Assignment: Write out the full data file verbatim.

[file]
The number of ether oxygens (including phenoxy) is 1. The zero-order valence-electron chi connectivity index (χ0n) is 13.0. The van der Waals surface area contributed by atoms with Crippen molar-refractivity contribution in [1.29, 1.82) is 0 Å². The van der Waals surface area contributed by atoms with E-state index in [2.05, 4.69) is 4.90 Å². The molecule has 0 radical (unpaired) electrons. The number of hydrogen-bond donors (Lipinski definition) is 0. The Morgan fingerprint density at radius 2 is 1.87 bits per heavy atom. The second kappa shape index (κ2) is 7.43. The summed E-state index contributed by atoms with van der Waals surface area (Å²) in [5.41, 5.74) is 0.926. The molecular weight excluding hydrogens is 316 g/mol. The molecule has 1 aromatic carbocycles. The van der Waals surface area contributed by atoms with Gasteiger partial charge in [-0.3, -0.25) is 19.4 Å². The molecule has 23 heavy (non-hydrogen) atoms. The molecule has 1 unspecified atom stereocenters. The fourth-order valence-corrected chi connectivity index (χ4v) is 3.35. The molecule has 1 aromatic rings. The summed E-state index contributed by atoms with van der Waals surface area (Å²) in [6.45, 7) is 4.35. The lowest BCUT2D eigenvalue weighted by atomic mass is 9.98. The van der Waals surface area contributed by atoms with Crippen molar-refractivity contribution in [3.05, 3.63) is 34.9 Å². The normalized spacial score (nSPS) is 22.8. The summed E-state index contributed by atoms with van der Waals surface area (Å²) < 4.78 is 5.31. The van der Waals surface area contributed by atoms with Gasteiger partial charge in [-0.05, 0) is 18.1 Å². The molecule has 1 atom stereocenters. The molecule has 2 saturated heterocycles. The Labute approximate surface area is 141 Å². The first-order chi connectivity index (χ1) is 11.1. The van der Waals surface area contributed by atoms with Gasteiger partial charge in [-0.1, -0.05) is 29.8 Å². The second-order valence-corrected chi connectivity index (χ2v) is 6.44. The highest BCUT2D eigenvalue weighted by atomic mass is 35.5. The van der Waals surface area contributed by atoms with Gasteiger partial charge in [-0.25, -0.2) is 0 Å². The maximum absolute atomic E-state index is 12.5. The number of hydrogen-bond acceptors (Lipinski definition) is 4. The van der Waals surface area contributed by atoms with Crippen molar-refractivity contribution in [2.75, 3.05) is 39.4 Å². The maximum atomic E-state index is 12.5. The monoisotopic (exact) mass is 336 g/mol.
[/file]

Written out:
The number of ether oxygens (including phenoxy) is 1. The zero-order valence-electron chi connectivity index (χ0n) is 13.0. The van der Waals surface area contributed by atoms with Crippen molar-refractivity contribution in [1.29, 1.82) is 0 Å². The van der Waals surface area contributed by atoms with E-state index in [2.05, 4.69) is 4.90 Å². The molecule has 0 radical (unpaired) electrons. The number of hydrogen-bond donors (Lipinski definition) is 0. The Morgan fingerprint density at radius 2 is 1.87 bits per heavy atom. The second kappa shape index (κ2) is 7.43. The summed E-state index contributed by atoms with van der Waals surface area (Å²) in [5.41, 5.74) is 0.926. The molecular weight excluding hydrogens is 316 g/mol. The molecule has 1 aromatic carbocycles. The van der Waals surface area contributed by atoms with Gasteiger partial charge in [-0.3, -0.25) is 19.4 Å². The molecule has 23 heavy (non-hydrogen) atoms. The molecule has 1 unspecified atom stereocenters. The fourth-order valence-corrected chi connectivity index (χ4v) is 3.35. The molecule has 1 aromatic rings. The summed E-state index contributed by atoms with van der Waals surface area (Å²) in [6.45, 7) is 4.35. The lowest BCUT2D eigenvalue weighted by atomic mass is 9.98. The van der Waals surface area contributed by atoms with Crippen molar-refractivity contribution in [3.05, 3.63) is 34.9 Å². The normalized spacial score (nSPS) is 22.8. The summed E-state index contributed by atoms with van der Waals surface area (Å²) < 4.78 is 5.31. The van der Waals surface area contributed by atoms with Gasteiger partial charge in [-0.05, 0) is 18.1 Å². The molecule has 1 atom stereocenters. The molecule has 2 saturated heterocycles. The Labute approximate surface area is 141 Å². The first-order chi connectivity index (χ1) is 11.1. The van der Waals surface area contributed by atoms with Gasteiger partial charge in [-0.1, -0.05) is 29.8 Å². The second-order valence-corrected chi connectivity index (χ2v) is 6.44. The highest BCUT2D eigenvalue weighted by atomic mass is 35.5. The van der Waals surface area contributed by atoms with Gasteiger partial charge in [-0.25, -0.2) is 0 Å². The maximum absolute atomic E-state index is 12.5. The number of hydrogen-bond acceptors (Lipinski definition) is 4. The van der Waals surface area contributed by atoms with Crippen molar-refractivity contribution in [2.75, 3.05) is 39.4 Å². The maximum atomic E-state index is 12.5. The monoisotopic (exact) mass is 336 g/mol.